Middle-east Arab News Opinion | Asharq Al-awsat

The Egyptian-Saudi Crisis | ASHARQ AL-AWSAT English Archive 2005 -2017
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Regarding the current crisis in Egyptian – Saudi relations, and this is not the first crisis in the history of modern relations between the two countries over the past 5 or 6 decades, there is a new and more dangerous element that has not been seen before, namely the popular dimension. This coincides with the regrettable incidents that took place in front of the headquarters of Saudi diplomatic missions. The popular dimension is being fed by the new social networking media, which in some cases contributes to fanning the flames by publishing rumors or false news, not to mention the incitement that is provoked by television talk shows without any consideration for the mutual interests or links [between the two states] that are difficult to ignore.

It is strange that many were surprised – despite what happened – by Riyadh’s decision to recall the Saudi Ambassador from Cairo and to close its diplomatic missions in Egypt. Saudi foreign policy is characterized by its prudence and the fact that it does not take hasty, emotional steps, especially with other Arab states. It always strives to keep the door for dialogue open, which means that the anger that is present today is unprecedented with regards to previous diplomatic crises.

The new element this time – which can be seen from the reaction on the street or on social networking websites – is that the anger at what happened is not just at the Saudi official or governmental level, but also at the level of ordinary people, who welcomed Saudi Arabia’s decision [to close its embassy] in response to what happened in Cairo. No one can blame them for this, if we imagine that the opposite occurred for any reason, and Saudi citizens in Riyadh stormed the Egyptian embassy and vandalized it with offensive words or slogans, would we not see a wave of anger on the Egyptian streets?

The popular dimension of the reaction is what we must work to contain, and we must not allow some to take this too far. This can be achieved by giving priority to the voices of wisdom, reason and calm. The interests, relations and geo-politics that exist between the two countries have never been severed in the past, nor will they be severed in the future, because the bond between the two countries is stronger than any transient dispute that may occur.

On the Egyptian side, the Saudi decision – although it is not a positive one – may have its benefits amidst the state of over-excitement that exists towards everything on the Egyptian scene. On the one hand, it may serve as a reminder to everyone that foreign relations are not to be taken for granted; there are rules governing these which must not be exceeded, and it is the responsibility of the host country to protect the diplomatic missions present on its soil. Political groups cannot impose their will on foreign parties by demonstrating or storming an embassy, otherwise there would be a state of chaos and mob rule. If there are complaints or grievances, there are diplomatic and legal ways to address them, rather than transforming international relations into the laws of the jungle.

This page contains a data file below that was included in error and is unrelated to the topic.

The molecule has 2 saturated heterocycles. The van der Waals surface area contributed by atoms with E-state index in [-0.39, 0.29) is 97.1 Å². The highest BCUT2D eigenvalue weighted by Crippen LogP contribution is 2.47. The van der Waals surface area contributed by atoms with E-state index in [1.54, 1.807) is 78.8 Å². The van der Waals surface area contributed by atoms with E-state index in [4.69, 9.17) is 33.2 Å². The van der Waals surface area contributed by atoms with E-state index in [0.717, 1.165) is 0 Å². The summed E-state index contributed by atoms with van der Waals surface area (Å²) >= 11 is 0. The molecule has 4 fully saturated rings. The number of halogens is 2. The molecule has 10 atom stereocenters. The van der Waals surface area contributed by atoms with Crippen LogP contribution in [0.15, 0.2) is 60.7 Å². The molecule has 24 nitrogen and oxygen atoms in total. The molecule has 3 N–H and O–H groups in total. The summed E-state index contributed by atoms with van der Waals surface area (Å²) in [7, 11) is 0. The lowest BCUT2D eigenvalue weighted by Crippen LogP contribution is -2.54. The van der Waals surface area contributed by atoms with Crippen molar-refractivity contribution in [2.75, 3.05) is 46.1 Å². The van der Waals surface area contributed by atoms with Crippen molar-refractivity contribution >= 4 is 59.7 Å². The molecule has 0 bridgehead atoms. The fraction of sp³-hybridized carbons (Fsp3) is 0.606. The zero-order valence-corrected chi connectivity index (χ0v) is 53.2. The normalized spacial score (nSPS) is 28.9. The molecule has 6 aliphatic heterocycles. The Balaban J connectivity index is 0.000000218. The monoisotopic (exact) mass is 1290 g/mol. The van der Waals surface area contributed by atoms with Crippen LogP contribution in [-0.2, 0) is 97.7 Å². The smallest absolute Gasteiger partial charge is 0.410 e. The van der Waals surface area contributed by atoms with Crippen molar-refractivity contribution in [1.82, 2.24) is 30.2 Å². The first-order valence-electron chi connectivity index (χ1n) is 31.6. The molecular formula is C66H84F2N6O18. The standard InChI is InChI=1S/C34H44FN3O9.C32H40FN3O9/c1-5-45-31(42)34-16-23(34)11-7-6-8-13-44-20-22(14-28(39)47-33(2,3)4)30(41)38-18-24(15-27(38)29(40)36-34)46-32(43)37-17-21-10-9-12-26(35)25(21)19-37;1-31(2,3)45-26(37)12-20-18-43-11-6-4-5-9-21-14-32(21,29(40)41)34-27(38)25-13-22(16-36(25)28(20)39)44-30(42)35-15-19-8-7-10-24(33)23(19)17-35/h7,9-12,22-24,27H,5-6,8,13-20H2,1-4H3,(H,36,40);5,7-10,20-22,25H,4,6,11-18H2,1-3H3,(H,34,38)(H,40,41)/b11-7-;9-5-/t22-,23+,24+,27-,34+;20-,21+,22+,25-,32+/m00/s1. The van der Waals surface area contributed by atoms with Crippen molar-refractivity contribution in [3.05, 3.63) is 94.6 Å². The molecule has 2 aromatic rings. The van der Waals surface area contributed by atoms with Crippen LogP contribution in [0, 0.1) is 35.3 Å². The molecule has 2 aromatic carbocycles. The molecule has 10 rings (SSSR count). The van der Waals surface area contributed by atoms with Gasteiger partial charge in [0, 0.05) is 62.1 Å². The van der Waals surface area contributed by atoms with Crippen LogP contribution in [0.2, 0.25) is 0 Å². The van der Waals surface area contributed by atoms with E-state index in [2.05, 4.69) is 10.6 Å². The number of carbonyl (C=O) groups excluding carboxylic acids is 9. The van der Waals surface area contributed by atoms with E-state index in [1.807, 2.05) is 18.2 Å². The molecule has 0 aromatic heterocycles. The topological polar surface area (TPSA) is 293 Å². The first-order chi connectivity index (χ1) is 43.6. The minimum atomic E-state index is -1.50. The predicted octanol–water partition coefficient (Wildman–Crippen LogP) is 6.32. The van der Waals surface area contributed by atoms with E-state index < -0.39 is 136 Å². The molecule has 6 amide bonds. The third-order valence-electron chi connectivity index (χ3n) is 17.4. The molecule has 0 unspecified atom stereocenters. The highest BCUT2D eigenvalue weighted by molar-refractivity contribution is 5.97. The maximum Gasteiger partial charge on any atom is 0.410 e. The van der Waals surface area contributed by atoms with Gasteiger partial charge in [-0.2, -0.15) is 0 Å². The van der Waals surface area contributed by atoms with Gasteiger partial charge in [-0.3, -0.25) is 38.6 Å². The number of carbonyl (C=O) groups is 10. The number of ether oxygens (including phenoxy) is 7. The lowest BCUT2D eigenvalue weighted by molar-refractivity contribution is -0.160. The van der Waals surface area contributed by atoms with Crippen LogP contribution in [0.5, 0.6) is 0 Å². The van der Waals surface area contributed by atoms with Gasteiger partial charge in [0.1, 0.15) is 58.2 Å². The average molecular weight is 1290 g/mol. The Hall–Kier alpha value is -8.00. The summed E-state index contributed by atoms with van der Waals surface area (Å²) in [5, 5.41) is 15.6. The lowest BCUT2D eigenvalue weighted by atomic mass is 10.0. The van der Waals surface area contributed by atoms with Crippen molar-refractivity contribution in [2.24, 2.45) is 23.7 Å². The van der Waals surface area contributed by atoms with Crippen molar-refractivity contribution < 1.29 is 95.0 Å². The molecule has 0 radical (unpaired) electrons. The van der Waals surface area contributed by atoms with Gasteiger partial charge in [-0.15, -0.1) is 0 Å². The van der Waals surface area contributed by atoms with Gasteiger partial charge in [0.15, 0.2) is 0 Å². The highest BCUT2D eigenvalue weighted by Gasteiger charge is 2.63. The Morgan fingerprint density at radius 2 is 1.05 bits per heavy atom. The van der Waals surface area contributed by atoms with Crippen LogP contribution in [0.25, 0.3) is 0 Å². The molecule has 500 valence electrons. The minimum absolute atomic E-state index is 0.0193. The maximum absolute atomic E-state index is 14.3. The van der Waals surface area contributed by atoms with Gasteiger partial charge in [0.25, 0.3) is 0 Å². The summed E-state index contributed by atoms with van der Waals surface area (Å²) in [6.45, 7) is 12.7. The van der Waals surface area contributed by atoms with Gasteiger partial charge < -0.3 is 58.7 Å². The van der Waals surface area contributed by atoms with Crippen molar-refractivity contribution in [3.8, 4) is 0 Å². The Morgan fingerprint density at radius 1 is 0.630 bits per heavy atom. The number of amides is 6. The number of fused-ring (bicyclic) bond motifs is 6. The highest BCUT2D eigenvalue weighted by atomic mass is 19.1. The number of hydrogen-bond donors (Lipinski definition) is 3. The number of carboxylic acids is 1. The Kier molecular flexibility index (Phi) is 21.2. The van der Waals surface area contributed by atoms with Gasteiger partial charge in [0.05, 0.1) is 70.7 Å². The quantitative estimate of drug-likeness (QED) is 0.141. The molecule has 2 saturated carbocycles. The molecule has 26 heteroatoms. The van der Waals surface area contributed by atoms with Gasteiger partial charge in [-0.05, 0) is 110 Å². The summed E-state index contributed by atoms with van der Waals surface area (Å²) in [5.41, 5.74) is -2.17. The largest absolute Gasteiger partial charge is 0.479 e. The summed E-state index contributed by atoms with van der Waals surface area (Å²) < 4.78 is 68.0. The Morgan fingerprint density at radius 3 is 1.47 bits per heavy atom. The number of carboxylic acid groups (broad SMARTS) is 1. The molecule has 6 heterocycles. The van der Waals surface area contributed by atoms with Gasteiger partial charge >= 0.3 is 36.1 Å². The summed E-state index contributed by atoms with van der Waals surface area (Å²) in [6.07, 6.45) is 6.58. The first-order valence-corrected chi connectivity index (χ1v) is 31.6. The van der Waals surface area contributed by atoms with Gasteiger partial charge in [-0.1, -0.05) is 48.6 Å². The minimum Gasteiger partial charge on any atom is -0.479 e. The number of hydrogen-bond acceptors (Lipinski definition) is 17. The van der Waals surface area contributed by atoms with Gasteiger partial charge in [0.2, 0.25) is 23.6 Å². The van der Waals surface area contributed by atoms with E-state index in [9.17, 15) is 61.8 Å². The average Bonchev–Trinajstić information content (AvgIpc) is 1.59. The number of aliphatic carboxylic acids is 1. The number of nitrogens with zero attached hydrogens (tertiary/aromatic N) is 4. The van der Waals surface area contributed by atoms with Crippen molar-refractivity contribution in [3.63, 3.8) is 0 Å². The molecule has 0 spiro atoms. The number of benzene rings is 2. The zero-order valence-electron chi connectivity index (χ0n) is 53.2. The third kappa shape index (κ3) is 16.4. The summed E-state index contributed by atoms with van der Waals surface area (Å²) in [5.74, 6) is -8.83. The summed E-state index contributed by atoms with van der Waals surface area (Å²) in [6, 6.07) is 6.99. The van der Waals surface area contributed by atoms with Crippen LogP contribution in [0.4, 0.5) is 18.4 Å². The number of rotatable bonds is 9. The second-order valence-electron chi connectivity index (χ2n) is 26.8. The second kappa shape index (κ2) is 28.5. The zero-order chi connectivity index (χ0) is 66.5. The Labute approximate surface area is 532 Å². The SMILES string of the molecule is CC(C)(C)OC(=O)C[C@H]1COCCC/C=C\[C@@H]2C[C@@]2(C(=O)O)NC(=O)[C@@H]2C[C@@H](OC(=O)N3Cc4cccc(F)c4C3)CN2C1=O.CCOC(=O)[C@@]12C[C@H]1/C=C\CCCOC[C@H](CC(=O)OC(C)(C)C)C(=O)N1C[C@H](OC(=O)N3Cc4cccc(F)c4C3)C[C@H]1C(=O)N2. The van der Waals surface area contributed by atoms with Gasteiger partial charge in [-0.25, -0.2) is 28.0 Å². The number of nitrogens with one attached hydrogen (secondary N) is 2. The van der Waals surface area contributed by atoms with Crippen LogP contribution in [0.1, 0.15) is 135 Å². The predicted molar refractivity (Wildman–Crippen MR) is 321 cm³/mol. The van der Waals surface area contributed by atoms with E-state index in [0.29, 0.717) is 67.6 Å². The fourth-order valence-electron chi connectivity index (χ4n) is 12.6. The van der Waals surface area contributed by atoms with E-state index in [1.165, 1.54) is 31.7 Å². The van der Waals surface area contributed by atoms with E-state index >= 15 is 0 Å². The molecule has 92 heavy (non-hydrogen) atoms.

The Egyptian street and its mobilization should be for local issues. Yet can you believe that after the 25 January revolution, a popular diplomacy delegation was sent to Ethiopia to address the issue of Nile water resources? Do people really believe that countries manage their interests and intentions with conversations in cafes, rather than by strategic interests? If so, this is delusional! The role of the elite is to educate the masses, not incite them. After the revolution in Egypt, many criticized the disputes that had previously occurred between Egypt and Algeria over football, the impact of which continues to this day, holding the former regime responsible for what happened, claiming that it promoted the escalation of such matters for its own reasons. Today, forces are emerging saying that they are the true revolutionaries and they should solely represent the country and its interests, contrary to all international norms and conventions. This only makes the country appear backward and underdeveloped.

The strangest thing is the eruption of this battle now and its timing. The issue of the Egyptian lawyer, who was arrested in Saudi Arabia accused of smuggling illegal pills, is not the first and will not be the last. As long as there are tens of thousands or millions who travel or work between the two countries for various reasons, there will inevitably be problems and personal issues, and for every issue to turn into a crisis, this is a display of backwardness. To consider how the world deals with circumstances such as this, there are, for example, Western Europeans who have been imprisoned or tried in Saudi Arabia, or even in Egypt, in cases where they have violated laws which are not considered violations in their own countries. Yet we do not hear about one embassy being stormed or vandalized; there are diplomatic channels to deal with such cases.

Let us demonstrate some wisdom, gentlemen, for the situation today can be summed up by the famous Egyptian proverb about an individual that will fight anything, including even the flies around him!